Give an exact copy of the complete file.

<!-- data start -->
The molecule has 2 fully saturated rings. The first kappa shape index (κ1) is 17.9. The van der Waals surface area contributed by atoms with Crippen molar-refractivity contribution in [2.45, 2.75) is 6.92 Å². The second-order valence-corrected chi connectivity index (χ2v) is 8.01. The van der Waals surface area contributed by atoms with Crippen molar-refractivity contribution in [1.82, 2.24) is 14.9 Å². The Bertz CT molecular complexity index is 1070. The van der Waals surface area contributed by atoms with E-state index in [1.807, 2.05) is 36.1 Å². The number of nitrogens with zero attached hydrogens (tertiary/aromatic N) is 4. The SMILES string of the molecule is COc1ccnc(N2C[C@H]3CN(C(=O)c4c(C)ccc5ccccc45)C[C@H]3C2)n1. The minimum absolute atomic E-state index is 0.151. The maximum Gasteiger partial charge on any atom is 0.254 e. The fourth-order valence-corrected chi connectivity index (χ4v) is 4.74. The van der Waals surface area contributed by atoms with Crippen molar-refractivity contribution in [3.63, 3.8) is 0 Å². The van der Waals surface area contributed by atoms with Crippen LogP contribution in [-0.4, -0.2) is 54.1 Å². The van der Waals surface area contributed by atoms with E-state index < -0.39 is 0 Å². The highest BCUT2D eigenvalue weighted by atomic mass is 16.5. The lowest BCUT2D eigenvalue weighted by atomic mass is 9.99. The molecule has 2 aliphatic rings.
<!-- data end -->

The molecule has 2 fully saturated rings. The first kappa shape index (κ1) is 17.9. The van der Waals surface area contributed by atoms with Crippen molar-refractivity contribution in [2.45, 2.75) is 6.92 Å². The second-order valence-corrected chi connectivity index (χ2v) is 8.01. The van der Waals surface area contributed by atoms with Crippen molar-refractivity contribution in [1.82, 2.24) is 14.9 Å². The Bertz CT molecular complexity index is 1070. The van der Waals surface area contributed by atoms with E-state index in [1.807, 2.05) is 36.1 Å². The number of nitrogens with zero attached hydrogens (tertiary/aromatic N) is 4. The SMILES string of the molecule is COc1ccnc(N2C[C@H]3CN(C(=O)c4c(C)ccc5ccccc45)C[C@H]3C2)n1. The minimum absolute atomic E-state index is 0.151. The maximum Gasteiger partial charge on any atom is 0.254 e. The fourth-order valence-corrected chi connectivity index (χ4v) is 4.74. The van der Waals surface area contributed by atoms with Crippen molar-refractivity contribution in [3.63, 3.8) is 0 Å². The van der Waals surface area contributed by atoms with Crippen LogP contribution in [-0.4, -0.2) is 54.1 Å². The van der Waals surface area contributed by atoms with E-state index < -0.39 is 0 Å². The highest BCUT2D eigenvalue weighted by atomic mass is 16.5. The lowest BCUT2D eigenvalue weighted by atomic mass is 9.99. The molecule has 2 aliphatic rings.